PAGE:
Saturday, May 30, 2009

Touching pitch

A Canadian MP, Pierre Poilievre, said in the House of Commons:
“On that side of the House, they have the man who fathered the carbon tax, put it up for adoption to his predecessor and now wants a paternity test to prove the tar baby was never his in the first place,” he said. He repeated the line again later.
Naturally, this has raised a furor and charges of "racism".
The Merriam-Webster online dictionary describes a tar baby as a situation “from which it is nearly impossible to extricate oneself,” but the term has been used pejoratively to describe black children.
The careful use of the passive voice should be your first tipoff that this is a bogus charge. Where does it come from, this claim that "tar baby" is a racist slur? I want proof. I have found a total of two quotes online to support it: first an interview of the novelist Toni Morrison, who used the term as the title of a novel, and said,
Tar Baby is also a name [...] that white people call black children, black girls, as I recall.
At one time, a tar pit was a holy place, at least an important place, because tar was used to build things.
It held together things like Moses' little boat and the pyramids.
For me, the tar baby came to mean the black woman who can hold things together.
The other one is also from a novelist, John Updike:
In his book Coup, John Updike says of a white woman who prefers the company of black men, "some questing chromosome within holds her sexually fast to the tar baby."
Apart from this, there is the Urban Dictionary, claiming that there is a more explicit line "from a children's story", but no reference, and I've found no trace of such a story online. Unlike the more well-known racial slurs like "n*gger" and "coon", which are documented in hundreds of books, letters, songs, quotes and every other kind of verbal format, the existence of "tar baby" as a slur, as far as I can see, rests upon anecdotal evidence alone. And anecdotes that come from professional fabulators.

There are a few similar cases of this same ruckus being raised in the past few years:

John McCain said it in reference to a divorce issue. "The phrase is considered by some to be a racial epithet."

Mitt Romney used it as a metaphor for the Big Dig.

Tony Snow used it to refer to a problematic program.

Virginia Foxx of North Carolina used it last month to refer to the government bailout program.

Every one of the politicians who used the term used it correctly, as a reference to the Uncle Remus story describing a sticky situation from which extrication is impossible. Every one of them used it to describe a thing, not a person (and I don't think that inanimate objects have race). Only the article on Romney went to the trouble of finding a possible reference for the term as racial slur, and could still only come up with Updike's quote, which sounds to me like a novelist coining a clever double meaning, not tapping into a genuine Americanism. So we have a lot of assurances that some people, somewhere, think that this is a racial epithet, but next to no evidence that it has ever really been said or meant in this way. Just a few vague reminiscences that it's supposed to have happened, down in the south somewhere.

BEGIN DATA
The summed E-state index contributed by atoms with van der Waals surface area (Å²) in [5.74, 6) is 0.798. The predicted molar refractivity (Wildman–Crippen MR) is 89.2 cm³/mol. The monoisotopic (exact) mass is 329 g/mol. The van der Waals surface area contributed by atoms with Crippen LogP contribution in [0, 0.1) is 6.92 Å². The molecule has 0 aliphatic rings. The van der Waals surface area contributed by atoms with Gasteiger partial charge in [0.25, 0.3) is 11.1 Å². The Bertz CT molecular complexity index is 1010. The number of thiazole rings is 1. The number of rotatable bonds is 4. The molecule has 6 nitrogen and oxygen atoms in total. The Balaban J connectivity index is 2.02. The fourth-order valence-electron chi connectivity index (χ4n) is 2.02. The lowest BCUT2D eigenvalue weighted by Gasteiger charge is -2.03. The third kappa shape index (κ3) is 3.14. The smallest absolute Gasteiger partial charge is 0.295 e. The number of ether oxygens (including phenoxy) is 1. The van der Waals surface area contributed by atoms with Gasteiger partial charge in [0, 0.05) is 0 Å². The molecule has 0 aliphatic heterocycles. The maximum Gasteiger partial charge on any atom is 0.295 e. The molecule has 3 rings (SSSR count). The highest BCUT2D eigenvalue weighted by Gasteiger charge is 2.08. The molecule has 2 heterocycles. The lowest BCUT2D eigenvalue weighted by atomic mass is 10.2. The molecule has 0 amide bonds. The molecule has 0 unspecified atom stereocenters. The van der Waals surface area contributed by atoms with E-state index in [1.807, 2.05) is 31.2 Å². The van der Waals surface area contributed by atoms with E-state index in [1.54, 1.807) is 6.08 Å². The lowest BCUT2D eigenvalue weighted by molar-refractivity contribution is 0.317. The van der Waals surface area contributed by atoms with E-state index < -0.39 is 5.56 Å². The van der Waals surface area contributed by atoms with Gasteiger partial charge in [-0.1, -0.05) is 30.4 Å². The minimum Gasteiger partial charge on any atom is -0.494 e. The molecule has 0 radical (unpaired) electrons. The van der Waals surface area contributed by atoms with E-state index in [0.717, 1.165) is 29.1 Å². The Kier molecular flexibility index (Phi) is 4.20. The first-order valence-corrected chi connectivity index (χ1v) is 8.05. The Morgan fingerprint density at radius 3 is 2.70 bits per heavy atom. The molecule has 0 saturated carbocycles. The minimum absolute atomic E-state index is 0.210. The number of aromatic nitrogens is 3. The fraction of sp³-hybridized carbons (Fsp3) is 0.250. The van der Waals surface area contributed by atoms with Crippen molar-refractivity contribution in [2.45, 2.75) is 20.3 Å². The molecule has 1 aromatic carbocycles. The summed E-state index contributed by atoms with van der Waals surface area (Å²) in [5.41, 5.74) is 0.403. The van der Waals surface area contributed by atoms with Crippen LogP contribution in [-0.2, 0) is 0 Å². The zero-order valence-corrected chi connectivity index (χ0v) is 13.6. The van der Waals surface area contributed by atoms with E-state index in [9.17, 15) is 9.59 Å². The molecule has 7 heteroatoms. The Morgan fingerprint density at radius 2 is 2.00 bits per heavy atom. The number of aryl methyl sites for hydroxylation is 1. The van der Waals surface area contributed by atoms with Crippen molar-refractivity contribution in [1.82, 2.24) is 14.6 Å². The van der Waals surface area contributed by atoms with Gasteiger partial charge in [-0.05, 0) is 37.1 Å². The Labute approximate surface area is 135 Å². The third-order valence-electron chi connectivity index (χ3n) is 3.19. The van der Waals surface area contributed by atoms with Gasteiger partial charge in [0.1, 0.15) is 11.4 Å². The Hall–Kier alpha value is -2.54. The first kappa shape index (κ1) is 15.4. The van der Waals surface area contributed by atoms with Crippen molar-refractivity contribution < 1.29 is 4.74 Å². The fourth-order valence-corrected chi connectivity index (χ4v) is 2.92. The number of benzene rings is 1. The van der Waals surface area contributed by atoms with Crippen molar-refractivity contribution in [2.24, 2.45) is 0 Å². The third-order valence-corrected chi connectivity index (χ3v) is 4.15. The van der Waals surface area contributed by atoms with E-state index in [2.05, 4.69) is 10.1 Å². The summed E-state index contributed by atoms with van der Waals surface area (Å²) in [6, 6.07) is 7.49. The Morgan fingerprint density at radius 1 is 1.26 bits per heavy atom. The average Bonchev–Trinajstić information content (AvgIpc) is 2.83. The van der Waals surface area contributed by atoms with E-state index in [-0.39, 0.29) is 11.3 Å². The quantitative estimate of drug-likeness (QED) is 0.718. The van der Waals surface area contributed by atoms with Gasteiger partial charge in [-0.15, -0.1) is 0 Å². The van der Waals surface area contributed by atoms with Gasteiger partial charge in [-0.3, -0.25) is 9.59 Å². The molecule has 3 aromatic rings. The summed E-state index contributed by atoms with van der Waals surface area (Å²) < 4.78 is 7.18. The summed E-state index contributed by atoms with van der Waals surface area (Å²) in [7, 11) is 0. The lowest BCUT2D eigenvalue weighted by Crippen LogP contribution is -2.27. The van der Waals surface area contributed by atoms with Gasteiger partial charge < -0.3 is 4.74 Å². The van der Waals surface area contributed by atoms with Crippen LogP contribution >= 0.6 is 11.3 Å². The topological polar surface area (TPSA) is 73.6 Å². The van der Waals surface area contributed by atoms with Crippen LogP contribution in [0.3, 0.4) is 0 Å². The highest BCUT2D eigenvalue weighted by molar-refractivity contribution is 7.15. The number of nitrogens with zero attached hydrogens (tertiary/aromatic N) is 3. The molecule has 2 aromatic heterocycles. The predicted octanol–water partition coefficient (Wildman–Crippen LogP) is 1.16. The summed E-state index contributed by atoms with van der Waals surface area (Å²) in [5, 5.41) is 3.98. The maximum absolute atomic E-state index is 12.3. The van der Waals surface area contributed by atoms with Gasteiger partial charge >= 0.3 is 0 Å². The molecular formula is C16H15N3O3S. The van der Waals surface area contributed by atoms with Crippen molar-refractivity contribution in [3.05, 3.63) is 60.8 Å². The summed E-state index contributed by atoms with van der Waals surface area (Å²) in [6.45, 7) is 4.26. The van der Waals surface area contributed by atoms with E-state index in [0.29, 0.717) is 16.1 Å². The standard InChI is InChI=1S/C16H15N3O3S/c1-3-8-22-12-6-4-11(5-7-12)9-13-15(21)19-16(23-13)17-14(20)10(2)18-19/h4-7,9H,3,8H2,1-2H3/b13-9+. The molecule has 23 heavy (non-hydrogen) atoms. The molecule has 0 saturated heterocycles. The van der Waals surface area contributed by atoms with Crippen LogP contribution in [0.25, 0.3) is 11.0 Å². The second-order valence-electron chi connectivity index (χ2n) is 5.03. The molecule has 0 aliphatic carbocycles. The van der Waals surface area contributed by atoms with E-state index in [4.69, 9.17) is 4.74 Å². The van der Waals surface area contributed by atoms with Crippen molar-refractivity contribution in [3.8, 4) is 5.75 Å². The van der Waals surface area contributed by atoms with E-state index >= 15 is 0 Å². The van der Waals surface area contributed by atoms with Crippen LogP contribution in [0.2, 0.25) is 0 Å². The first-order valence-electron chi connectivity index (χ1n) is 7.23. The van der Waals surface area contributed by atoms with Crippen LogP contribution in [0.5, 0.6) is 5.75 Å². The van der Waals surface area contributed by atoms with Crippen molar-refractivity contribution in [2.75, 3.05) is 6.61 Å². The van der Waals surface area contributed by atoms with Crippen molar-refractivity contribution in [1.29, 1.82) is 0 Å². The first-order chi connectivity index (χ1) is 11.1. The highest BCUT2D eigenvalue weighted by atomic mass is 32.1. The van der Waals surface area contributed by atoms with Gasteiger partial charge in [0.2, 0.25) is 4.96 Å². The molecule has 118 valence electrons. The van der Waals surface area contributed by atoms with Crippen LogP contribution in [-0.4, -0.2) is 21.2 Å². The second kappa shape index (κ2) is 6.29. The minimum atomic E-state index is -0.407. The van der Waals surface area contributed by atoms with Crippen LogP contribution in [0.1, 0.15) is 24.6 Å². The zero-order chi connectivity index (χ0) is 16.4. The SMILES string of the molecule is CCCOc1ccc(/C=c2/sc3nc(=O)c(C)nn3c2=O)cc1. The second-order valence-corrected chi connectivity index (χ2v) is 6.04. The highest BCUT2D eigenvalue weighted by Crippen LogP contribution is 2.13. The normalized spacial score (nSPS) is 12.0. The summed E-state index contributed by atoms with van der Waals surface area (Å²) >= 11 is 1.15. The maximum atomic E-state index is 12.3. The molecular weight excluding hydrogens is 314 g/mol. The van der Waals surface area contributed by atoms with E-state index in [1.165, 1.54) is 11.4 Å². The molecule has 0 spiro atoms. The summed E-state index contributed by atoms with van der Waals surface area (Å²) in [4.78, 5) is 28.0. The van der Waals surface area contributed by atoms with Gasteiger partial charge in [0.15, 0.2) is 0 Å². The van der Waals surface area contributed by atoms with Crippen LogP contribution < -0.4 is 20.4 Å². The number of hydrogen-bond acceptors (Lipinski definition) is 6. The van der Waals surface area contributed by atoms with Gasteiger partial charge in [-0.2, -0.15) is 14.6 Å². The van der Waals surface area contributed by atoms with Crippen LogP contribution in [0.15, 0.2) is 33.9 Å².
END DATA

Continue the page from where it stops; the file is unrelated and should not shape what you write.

Frankly, I don't believe that this has ever been a racial epithet. I think people have vague memories of the expression "a lick of the tar brush" to describe a person of mixed-race ancestry, and have extrapolated from that a confused suspicion that "tar" must always be some kind of code for anti-black prejudice.

Since all that's required to start an outrage campaign is the assertion that a phrase "is considered by some" to be racist, I'm starting my own right now.

I hereby announce that the term "blackberry" is racist. "It has been used" to refer to black people. On November 5, 2008, someone said to someone else, "I can't believe anyone would vote for that blackberry." As they say in 'Plan 9 From Outer Space', can you prove it DIDN'T happen? And I think a black girl in the movie "Fame" says something about blackberries being sweeter, so that pretty much settles it.

I will now file a Canadian Human Rights complaint against the BlackBerry phone company, demanding that they change their name to BlueBerry. I also want $10 million in damages for myself, for the proliferation of their outrageous racist products in Canada. No, I'm not black, but actual injury is not a requirement, as we have discovered from the Richard Warman cases.

Thursday, May 28, 2009

Brotherly love

Yesterday, the boys were fighting about the usual thing - who gets to control the computer. Finally, I persuaded Thomas to go downstairs and use the Dell in the basement in order to avoid James. Thinking I'd at last obtained peace, I turned to James, who was following me like a determined thundercloud, and said, "There! Thomas all gone!" He responded immediately with "Thomas all gone GARBAGE!" Uh, wait a minute... "Thomas all gone FIRE!!" No, no...

I had to break the news to James that we were not throwing Thomas in the garbage, no matter HOW mad he got at him. He stomped back to the computer, muttering darkly, "Thomas garbage."

Tuesday, May 26, 2009

Tape it! Tape it!!!